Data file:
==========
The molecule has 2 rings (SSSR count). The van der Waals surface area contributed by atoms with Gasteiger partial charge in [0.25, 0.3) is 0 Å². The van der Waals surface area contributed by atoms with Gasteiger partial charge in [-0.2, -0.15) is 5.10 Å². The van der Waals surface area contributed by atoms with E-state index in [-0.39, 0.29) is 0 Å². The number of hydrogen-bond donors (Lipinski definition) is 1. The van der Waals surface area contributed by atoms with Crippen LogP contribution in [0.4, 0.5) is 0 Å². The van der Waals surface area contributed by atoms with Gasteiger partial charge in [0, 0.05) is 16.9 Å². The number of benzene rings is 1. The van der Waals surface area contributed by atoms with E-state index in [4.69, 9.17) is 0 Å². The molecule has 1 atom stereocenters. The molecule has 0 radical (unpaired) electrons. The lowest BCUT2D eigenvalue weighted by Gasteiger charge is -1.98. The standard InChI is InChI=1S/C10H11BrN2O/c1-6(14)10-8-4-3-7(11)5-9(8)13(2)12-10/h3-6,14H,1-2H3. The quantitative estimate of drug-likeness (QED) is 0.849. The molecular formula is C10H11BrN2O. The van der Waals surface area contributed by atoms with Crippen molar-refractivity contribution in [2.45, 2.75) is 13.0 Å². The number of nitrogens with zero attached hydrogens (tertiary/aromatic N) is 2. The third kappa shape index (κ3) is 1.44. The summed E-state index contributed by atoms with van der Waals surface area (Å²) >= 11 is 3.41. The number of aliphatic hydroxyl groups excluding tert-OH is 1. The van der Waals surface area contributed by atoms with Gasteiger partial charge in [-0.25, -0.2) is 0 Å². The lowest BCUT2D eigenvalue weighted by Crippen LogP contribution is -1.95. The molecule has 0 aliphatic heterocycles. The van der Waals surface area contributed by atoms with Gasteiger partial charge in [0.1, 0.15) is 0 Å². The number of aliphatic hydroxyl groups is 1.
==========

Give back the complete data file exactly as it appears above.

The molecule has 2 rings (SSSR count). The van der Waals surface area contributed by atoms with Gasteiger partial charge in [0.25, 0.3) is 0 Å². The van der Waals surface area contributed by atoms with Gasteiger partial charge in [-0.2, -0.15) is 5.10 Å². The van der Waals surface area contributed by atoms with E-state index in [-0.39, 0.29) is 0 Å². The number of hydrogen-bond donors (Lipinski definition) is 1. The van der Waals surface area contributed by atoms with Crippen LogP contribution in [0.4, 0.5) is 0 Å². The van der Waals surface area contributed by atoms with Gasteiger partial charge in [0, 0.05) is 16.9 Å². The number of benzene rings is 1. The van der Waals surface area contributed by atoms with E-state index in [4.69, 9.17) is 0 Å². The molecule has 1 atom stereocenters. The molecule has 0 radical (unpaired) electrons. The lowest BCUT2D eigenvalue weighted by Gasteiger charge is -1.98. The standard InChI is InChI=1S/C10H11BrN2O/c1-6(14)10-8-4-3-7(11)5-9(8)13(2)12-10/h3-6,14H,1-2H3. The quantitative estimate of drug-likeness (QED) is 0.849. The molecular formula is C10H11BrN2O. The van der Waals surface area contributed by atoms with Crippen molar-refractivity contribution in [2.45, 2.75) is 13.0 Å². The number of nitrogens with zero attached hydrogens (tertiary/aromatic N) is 2. The third kappa shape index (κ3) is 1.44. The summed E-state index contributed by atoms with van der Waals surface area (Å²) >= 11 is 3.41. The number of aliphatic hydroxyl groups excluding tert-OH is 1. The van der Waals surface area contributed by atoms with Gasteiger partial charge in [-0.25, -0.2) is 0 Å². The lowest BCUT2D eigenvalue weighted by Crippen LogP contribution is -1.95. The molecule has 0 aliphatic heterocycles. The van der Waals surface area contributed by atoms with Gasteiger partial charge in [0.1, 0.15) is 0 Å². The number of aliphatic hydroxyl groups is 1.